Arrelious Benn Named Football MVP

The Fighting Illini football team was feted at a banquet sponsored by the Champaign Rotary Club Saturday evening in the Colonnades Club of Memorial Stadium. Arrelious Benn walked away with the Most Valuable Player Award, and 18 other awards were handed out.

The mood was somewhat subdued compared with last season, the product of a disappointing 5-7 season record. But there were some memorable moments. One thing is for sure, Illinois has some young players who have now experienced the pain of an unrequited season. That pain has already begun to motivate them to ensure it doesn't happen again.

Coach Zook reminded everyone that there is good reason for optimism about the future. When he came here four years ago, everyone wanted Illinois to be their Homecoming opponent. Now, the Illini were Penn State's "White Out" game, a tribute to the importance PSU gave to the Illinois game. More work is needed, but the improvement is obvious.

The first award of the night went to alumnus Kameno Bell, who was given the Monsignor Edward J. Duncan Award. Kameno talked about the importance of perseverence in his life. Originally a walkon at Illinois, Bell earned a scholarship and lettered from 1989-91 as a running back, eventually being named MVP his senior season. He was on the Miami Dolphins' roster for parts of four years before returning to school to become a physician. He encouraged the Illini to persevere in all things.

The Wright Commitment To Excellence Award was given to David Lindquist for overcoming obstacles in his life and career. For the fourth year in a row, Ryan McDonald won the Scholar-Athlete Award with a cumulative 3.81 grade point average in Aeronautical Engineering.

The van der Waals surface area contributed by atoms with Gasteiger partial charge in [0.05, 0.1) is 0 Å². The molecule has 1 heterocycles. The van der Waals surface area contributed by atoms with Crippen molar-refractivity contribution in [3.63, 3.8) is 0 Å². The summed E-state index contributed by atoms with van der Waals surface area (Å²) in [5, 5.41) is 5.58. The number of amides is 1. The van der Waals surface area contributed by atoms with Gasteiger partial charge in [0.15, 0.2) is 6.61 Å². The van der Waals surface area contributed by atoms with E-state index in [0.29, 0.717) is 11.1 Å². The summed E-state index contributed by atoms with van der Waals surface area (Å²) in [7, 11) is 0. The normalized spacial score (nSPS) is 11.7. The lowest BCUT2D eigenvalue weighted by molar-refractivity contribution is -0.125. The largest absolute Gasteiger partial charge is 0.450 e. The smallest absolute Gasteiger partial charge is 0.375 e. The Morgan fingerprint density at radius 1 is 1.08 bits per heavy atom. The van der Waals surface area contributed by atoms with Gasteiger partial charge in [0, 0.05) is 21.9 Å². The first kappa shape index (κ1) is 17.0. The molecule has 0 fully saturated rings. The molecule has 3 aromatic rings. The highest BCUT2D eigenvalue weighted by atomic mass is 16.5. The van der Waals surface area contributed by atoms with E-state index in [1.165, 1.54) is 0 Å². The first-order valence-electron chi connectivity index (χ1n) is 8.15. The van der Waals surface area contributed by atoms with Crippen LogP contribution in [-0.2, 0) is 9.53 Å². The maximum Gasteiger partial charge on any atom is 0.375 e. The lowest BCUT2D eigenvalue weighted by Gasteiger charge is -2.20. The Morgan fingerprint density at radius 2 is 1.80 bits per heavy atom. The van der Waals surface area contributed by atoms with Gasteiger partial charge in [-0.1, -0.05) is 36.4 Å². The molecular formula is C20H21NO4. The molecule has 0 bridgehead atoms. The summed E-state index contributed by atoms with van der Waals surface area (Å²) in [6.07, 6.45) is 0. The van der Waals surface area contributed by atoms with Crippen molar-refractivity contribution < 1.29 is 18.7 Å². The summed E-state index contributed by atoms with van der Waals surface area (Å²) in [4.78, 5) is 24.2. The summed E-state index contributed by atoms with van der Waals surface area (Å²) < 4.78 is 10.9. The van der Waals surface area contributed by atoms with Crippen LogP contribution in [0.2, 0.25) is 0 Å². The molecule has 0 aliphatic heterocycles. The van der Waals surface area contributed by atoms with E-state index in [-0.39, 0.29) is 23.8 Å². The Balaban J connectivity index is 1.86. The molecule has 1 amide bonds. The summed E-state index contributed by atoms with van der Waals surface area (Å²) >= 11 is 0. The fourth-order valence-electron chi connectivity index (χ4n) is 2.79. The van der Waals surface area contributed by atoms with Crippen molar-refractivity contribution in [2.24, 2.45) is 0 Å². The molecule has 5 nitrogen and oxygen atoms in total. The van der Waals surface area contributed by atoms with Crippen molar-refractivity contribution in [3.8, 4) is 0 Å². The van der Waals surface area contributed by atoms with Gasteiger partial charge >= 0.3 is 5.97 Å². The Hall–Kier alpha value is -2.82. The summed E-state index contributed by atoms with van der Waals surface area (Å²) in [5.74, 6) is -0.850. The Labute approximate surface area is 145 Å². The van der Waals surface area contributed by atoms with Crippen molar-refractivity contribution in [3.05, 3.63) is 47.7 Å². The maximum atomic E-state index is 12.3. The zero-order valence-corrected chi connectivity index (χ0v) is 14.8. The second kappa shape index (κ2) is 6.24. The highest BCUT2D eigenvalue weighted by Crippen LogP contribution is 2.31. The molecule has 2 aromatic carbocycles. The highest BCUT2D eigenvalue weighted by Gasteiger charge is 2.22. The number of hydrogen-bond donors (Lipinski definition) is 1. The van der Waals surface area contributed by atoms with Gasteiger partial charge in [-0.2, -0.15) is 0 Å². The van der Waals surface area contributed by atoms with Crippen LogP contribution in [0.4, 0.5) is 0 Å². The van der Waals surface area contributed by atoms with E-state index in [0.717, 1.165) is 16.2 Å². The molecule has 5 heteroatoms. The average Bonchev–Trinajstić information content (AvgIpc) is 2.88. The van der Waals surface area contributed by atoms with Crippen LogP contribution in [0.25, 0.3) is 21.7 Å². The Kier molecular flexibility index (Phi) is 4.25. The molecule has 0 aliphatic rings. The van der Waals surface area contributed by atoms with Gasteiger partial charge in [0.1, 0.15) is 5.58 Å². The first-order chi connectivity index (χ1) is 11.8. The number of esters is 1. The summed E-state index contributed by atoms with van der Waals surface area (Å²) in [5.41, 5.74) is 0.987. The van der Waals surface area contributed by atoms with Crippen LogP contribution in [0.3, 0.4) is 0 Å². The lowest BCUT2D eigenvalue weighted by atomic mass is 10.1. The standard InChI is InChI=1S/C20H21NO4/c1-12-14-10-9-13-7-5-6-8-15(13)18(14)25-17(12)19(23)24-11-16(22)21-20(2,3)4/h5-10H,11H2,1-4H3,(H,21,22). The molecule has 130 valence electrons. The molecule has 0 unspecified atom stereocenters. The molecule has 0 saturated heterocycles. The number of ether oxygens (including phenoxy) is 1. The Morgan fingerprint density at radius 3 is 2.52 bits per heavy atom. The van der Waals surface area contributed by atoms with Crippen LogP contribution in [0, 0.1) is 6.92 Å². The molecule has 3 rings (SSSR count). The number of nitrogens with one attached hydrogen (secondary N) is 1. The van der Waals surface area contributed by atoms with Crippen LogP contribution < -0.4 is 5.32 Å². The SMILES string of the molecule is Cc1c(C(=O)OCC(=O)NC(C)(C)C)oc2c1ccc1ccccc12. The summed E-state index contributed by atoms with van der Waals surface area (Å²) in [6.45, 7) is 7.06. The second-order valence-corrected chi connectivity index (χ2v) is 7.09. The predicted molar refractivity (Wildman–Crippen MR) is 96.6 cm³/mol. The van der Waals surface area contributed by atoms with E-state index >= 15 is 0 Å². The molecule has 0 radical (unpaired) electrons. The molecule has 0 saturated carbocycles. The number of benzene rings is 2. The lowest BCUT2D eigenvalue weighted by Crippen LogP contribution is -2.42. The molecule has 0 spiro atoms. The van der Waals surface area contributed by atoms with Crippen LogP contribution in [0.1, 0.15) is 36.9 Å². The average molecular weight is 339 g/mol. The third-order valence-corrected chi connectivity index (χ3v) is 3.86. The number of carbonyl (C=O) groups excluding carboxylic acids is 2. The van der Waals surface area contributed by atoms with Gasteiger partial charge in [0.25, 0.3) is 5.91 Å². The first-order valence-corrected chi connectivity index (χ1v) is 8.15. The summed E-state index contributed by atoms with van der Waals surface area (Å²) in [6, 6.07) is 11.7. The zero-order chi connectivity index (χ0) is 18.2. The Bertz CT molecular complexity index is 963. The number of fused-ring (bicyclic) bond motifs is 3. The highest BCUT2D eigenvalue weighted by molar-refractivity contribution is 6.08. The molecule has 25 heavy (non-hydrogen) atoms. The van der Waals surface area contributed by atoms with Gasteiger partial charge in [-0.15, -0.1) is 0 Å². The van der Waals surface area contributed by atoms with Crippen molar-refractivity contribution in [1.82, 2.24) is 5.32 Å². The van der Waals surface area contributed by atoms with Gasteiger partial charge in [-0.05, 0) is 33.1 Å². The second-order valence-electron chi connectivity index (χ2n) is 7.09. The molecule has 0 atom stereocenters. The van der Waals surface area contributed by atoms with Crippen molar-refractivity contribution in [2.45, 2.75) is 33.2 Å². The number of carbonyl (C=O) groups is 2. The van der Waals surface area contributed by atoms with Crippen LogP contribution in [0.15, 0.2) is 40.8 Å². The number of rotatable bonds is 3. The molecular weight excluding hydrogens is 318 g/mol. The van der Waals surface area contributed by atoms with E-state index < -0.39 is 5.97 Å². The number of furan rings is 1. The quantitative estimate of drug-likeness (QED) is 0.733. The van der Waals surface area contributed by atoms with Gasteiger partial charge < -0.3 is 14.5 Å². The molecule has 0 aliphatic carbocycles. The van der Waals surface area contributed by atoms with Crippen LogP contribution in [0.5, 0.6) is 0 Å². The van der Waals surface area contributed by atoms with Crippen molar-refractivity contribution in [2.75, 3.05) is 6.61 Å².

Sam Carson won the Service Above Self Award. The Bruce Capel Award for courage was given to Xavier Fulton. Xavier was in on 770 plays at left tackle while playing with two dislocated shoulders and a bad knee. He declined surgery so he could play his senior season.

Four Illini earned the I Believe Key Contributor Award: Eric Block, Will Judson, Will Davis and Rodney Pittman. They came here at the same time as Coach Zook and believed in his vision for Illinois.

Florida transfer receiver Jarred Fayson won the Offensive Scout Team Award, and freshman defensive end Whitney Mercilus earned the Defensive Scout Team Award. The Outstanding Defensive Back was Dere Hicks, and Matt Eller and Nate Bussey shared the Outstanding Special Teams Award.

Brit Miller's selection as Outstanding Linebacker was no surprise to anyone. Brit led the nation in total tackles. Linebacker coach Dan Disch had some of the funniest lines on the night in describing Miller. He said Brit was someone who needed to learn things his own way, which proved to be exasperating at times. And Disch said, "He carries his belly proud."

The Outstanding Offensive Lineman award went to junior Jon Asamoah. Coach Eric Wolford said he had to go back and review the season to be certain of the winner. Asamoah recorded 853 total plays on the year. In that time, he missed only two assignments and gave up one sack.

Coach Tom Sims was his usually humorous self in handing out the Outstanding Defensive Lineman Award to senior Derek Walker. He said Derek came to Illinois as someone who dressed conservatively and spoke little, but now "he won't shut up and dresses like a lounge singer."

Juice Williams was the Outstanding Offensive Back Award winner. Arrelious Benn was the easy winner of the Outstanding Receiver Award. Junior tight end Michael Hoomanawanui was named Most Improved, and freshmen Jason Ford and Corey Liuget shared the Rookie of the Year Award.

Team captains, based on a team vote, were seniors David Lindquist and Brit Miller plus juniors Arrelious Benn and Juice Williams.

The senior class had the last say, providing some humorous moments describing some of the funny sayings and unusual moments they remember in their time at Illinois. Perhaps one of the funniest was Brit Miller's rendition of Co-Defensive Coordinator Curt Mallory. Brit likened a comment Mallory made to a Dr. Seuss story that sounded amazingly similar in cadence and rhyme.

It is hard to be celebratory with a losing season. And the Colonnades Club is spread out lengthwise but short widthwise, making it impossible to see the entire affair as a whole. But the seniors went out with a bang, and there was plenty of optimism remaining for future success.

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